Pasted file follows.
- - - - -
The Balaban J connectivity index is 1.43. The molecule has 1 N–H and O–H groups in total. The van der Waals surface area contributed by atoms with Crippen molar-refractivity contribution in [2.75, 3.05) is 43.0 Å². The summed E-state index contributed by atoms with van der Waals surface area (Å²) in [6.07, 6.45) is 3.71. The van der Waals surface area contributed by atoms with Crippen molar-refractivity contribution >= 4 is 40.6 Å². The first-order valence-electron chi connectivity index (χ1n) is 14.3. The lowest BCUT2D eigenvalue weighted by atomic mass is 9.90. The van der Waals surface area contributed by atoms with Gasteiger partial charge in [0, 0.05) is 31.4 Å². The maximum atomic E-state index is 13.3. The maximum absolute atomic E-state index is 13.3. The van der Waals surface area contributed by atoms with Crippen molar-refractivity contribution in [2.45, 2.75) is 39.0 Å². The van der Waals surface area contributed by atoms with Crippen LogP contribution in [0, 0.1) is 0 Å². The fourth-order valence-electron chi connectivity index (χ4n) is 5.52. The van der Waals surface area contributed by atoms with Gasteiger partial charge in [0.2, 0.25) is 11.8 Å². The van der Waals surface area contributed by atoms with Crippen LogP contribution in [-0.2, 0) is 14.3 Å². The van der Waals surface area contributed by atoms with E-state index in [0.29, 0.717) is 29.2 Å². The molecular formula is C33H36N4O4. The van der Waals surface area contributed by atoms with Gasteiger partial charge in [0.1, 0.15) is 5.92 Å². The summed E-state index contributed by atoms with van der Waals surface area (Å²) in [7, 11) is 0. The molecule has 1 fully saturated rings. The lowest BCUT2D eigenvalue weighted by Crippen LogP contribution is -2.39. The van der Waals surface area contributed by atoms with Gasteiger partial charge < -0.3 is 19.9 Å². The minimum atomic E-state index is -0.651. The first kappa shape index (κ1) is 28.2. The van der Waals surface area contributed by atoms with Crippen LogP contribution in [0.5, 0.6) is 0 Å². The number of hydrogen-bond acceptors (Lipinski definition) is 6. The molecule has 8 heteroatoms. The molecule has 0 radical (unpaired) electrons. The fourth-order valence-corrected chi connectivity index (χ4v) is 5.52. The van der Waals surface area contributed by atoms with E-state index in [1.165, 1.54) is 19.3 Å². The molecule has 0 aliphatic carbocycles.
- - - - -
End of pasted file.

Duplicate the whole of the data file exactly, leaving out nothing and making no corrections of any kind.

The Balaban J connectivity index is 1.43. The molecule has 1 N–H and O–H groups in total. The van der Waals surface area contributed by atoms with Crippen molar-refractivity contribution in [2.75, 3.05) is 43.0 Å². The summed E-state index contributed by atoms with van der Waals surface area (Å²) in [6.07, 6.45) is 3.71. The van der Waals surface area contributed by atoms with Crippen molar-refractivity contribution >= 4 is 40.6 Å². The first-order valence-electron chi connectivity index (χ1n) is 14.3. The lowest BCUT2D eigenvalue weighted by atomic mass is 9.90. The van der Waals surface area contributed by atoms with Gasteiger partial charge in [0, 0.05) is 31.4 Å². The maximum atomic E-state index is 13.3. The maximum absolute atomic E-state index is 13.3. The van der Waals surface area contributed by atoms with Crippen molar-refractivity contribution in [2.45, 2.75) is 39.0 Å². The van der Waals surface area contributed by atoms with Crippen LogP contribution in [0, 0.1) is 0 Å². The fourth-order valence-electron chi connectivity index (χ4n) is 5.52. The van der Waals surface area contributed by atoms with Gasteiger partial charge in [0.2, 0.25) is 11.8 Å². The van der Waals surface area contributed by atoms with Crippen LogP contribution in [-0.2, 0) is 14.3 Å². The van der Waals surface area contributed by atoms with E-state index in [0.29, 0.717) is 29.2 Å². The molecular formula is C33H36N4O4. The van der Waals surface area contributed by atoms with Gasteiger partial charge in [0.1, 0.15) is 5.92 Å². The summed E-state index contributed by atoms with van der Waals surface area (Å²) in [7, 11) is 0. The molecule has 1 fully saturated rings. The lowest BCUT2D eigenvalue weighted by Crippen LogP contribution is -2.39. The van der Waals surface area contributed by atoms with Gasteiger partial charge < -0.3 is 19.9 Å². The minimum atomic E-state index is -0.651. The first kappa shape index (κ1) is 28.2. The van der Waals surface area contributed by atoms with Crippen LogP contribution in [0.5, 0.6) is 0 Å². The number of hydrogen-bond acceptors (Lipinski definition) is 6. The molecule has 8 heteroatoms. The molecule has 0 radical (unpaired) electrons. The fourth-order valence-corrected chi connectivity index (χ4v) is 5.52. The van der Waals surface area contributed by atoms with E-state index in [1.165, 1.54) is 19.3 Å². The molecule has 0 aliphatic carbocycles.